San Francisco: Cutting Ball Theater announces Grant/Strindberg Cycle

Company receives $150,000 grant from Barbro Osher Pro Suecia to present August Strindberg’s Chamber Plays in Repertory; festival to feature new translations by Paul Walsh

Rob Melrose Cutting Ball San Francisco
Rob Melrose, artistic director Cutting Ball San Francisco talks with Loni Kao Stark about the theater.
Rob Melrose Cutting Ball San Francisco
Rob Melrose, artistic director Cutting Ball San Francisco talks with Loni Kao Stark about the theater.

Some great news this morning out of the San Francisco theater scene. Cutting Ball Theater announced that the company has been awarded a grant for $150,000 from the Barbro Osher Pro Suecia Foundation to produce all five of playwright August Strindberg’s Chamber Plays, in new translations by Paul Walsh, in a festival entitled Strindberg Cycle: The Chamber Plays in Rep.

According to organizers, the festival will debut in October of 2012 with full productions of all five plays running in repertory through November 2012; during the festival, audiences will have the opportunity to see the plays performed separately, as well as in a “Chamber Play Marathon” of all five shows in one day.

The Chamber Plays are Ghost Sonata, The Pelican, Storm, Burned House, and The Black Glove; this will be the first time all five of Strindberg’s Chamber Plays will be performed together in repertory in any language. Cutting Ball will also celebrate the centennial of Strindberg’s death and the playwright’s vast career throughout 2012 with additional readings of his works, symposiums, and lectures.

Since 2005, Cutting Ball Theater has featured one reading of Strindberg’s Chamber Plays, in new translations by Paul Walsh, each year as part of its Hidden Classics Reading Series; two of the translations, Burned House and Storm, were commissioned by Cutting Ball. These readings have been preparing Cutting Ball’s artists as well as audiences for the company’s 2012 presentation of the Strindberg Cycle: The Chamber Plays in Rep.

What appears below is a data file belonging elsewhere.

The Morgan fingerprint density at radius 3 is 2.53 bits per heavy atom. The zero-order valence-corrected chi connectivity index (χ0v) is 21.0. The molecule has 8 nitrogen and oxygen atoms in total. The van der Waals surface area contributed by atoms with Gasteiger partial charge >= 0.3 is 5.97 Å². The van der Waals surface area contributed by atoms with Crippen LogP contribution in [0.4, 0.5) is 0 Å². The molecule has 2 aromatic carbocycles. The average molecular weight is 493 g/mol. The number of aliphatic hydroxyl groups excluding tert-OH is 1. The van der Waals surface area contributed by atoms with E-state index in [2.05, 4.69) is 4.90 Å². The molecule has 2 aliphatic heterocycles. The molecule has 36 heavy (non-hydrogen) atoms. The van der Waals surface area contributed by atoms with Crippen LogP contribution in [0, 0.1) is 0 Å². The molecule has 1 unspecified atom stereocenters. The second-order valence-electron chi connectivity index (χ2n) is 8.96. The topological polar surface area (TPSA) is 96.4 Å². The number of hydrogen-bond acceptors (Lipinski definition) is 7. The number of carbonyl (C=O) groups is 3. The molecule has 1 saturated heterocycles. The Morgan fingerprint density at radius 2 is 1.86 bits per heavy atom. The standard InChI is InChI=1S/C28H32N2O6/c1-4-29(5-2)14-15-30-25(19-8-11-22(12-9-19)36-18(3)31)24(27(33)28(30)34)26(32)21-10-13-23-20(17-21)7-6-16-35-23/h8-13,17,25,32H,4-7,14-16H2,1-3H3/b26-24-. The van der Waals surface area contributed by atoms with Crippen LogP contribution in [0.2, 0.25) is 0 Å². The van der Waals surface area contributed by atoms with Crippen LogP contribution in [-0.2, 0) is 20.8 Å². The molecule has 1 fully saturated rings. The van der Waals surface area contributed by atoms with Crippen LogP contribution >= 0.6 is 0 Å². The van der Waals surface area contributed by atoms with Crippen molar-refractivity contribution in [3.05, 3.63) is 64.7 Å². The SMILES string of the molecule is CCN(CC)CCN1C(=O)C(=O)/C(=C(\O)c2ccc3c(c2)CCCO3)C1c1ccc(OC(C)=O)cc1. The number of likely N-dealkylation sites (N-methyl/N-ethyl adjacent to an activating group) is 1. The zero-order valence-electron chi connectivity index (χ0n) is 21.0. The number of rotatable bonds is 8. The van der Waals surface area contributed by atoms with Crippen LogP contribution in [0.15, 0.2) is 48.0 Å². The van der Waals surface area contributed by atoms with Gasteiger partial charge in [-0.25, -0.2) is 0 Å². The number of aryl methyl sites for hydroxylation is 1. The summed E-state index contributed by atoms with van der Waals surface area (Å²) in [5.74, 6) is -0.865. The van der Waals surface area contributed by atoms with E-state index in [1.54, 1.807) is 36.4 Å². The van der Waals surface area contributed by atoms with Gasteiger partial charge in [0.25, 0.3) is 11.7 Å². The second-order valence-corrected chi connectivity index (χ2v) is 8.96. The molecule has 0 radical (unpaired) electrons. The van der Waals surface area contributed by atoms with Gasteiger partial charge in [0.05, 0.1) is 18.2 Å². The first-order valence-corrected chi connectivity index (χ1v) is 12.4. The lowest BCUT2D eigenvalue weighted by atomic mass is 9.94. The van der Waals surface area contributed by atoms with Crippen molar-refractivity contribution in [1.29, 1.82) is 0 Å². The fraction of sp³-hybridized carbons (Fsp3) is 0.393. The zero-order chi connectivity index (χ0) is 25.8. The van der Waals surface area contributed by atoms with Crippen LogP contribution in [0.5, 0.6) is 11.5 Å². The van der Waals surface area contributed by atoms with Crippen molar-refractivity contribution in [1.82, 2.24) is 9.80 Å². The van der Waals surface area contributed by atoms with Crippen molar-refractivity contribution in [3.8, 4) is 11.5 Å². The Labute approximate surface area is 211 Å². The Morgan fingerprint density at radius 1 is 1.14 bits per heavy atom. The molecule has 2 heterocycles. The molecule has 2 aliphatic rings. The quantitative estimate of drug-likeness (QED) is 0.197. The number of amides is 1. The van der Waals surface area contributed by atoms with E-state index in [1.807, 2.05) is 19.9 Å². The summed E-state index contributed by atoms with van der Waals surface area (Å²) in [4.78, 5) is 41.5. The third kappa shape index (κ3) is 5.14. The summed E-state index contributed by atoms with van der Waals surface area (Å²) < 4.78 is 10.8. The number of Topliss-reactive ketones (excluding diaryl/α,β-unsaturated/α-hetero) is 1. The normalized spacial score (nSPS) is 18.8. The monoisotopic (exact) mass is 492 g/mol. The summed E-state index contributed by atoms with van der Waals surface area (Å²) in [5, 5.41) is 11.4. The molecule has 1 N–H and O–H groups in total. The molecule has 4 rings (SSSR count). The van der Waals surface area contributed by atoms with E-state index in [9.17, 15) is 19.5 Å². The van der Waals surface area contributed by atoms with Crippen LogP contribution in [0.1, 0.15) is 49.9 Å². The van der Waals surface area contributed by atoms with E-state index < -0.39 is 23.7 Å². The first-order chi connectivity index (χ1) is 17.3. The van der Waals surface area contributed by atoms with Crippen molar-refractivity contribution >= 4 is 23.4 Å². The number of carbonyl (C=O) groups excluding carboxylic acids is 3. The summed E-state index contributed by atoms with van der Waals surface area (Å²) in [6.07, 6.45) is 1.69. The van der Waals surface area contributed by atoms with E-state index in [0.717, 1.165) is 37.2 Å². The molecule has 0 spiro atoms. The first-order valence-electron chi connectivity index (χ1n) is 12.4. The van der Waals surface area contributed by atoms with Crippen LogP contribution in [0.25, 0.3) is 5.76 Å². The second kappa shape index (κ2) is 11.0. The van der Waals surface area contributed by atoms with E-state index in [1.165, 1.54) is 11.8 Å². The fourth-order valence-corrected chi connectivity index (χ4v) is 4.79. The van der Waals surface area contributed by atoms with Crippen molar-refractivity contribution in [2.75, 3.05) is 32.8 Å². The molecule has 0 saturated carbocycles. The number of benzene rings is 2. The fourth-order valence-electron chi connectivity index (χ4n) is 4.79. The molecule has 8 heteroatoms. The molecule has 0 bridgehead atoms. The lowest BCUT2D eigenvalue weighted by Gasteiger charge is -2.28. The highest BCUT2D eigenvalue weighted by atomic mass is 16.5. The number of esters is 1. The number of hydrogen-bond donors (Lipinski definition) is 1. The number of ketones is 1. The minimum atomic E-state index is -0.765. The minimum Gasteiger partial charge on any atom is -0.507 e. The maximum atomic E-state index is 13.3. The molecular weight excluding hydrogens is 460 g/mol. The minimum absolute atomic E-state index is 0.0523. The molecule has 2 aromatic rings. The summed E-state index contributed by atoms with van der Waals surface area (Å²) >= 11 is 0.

“We are so grateful to the Barbro Osher Pro Suecia Foundation for making this dream a reality,” says Cutting Ball Artistic Director Rob Melrose. “This will be an opportunity for Cutting Ball to do what will be by far our biggest project to date and will allow us to be an important part of the worldwide celebration of Strindberg’s centennial. The Chamber Plays encapsulate the themes and techniques Strindberg mastered over his lifetime: ghosts, being haunted by one’s past, the subjectivity of perception, and the thorny relations between men and women. The Chamber Plays’ experimental bent coupled with their compact size make them perfect for Cutting Ball’s space at the EXIT on Taylor theater.”

Rob Melrose on Stark Insider TV

A pioneer of naturalism, expressionism, and the theater of dreams, August Strindberg (1849 –1912) was one of the world’s most important playwrights and his influence can still be felt today. Tennessee Williams, Eugene O’Neill, Edward Albee, Ingmar Bergman, and Strindberg’s contemporary Henrik Ibsen all cite him as an important influence on their work. Strindberg was a novelist, poet, painter, linguist, and scientist. Near the end of his life, he moved back to his native Sweden and became involved with a small theater in Stockholm called the Intiman (or “intimate”) Theater, for which he wrote five plays, each under 90 minutes. He called them Chamber Plays, signaling that these works would be more compact than the “symphonic” plays he wrote earlier in his career, and noted an affinity he had with chamber music by composers like Beethoven and Chopin. Stridberg wrote more than 70 plays, novels, short stories, and studies of Swedish history, and is arguably one of Scandinavia’s most influential authors. He is widely known as one of the fathers of modern theater.

Translator Paul Walsh, director and Cutting Ball Artistic Director Rob Melrose, and actor and Cutting Ball Associate Artistic Director Paige Rogers dreamt about bringing this project to fruition for years, as all three are Strindberg aficionados. Melrose did his thesis at the Yale School of Drama on Strindberg’s last play The Great Highway, and directed the play, which, at the time, had only been produced once in the U.S. Walsh completed his doctoral dissertation on the early plays of Strindberg at the University of Toronto on “August Strindberg and Dramatic Realism, 1872-1886.” Rogers did her Princeton University senior thesis on Strindberg’s Miss Julie, performing the title role in a production that she also directed.

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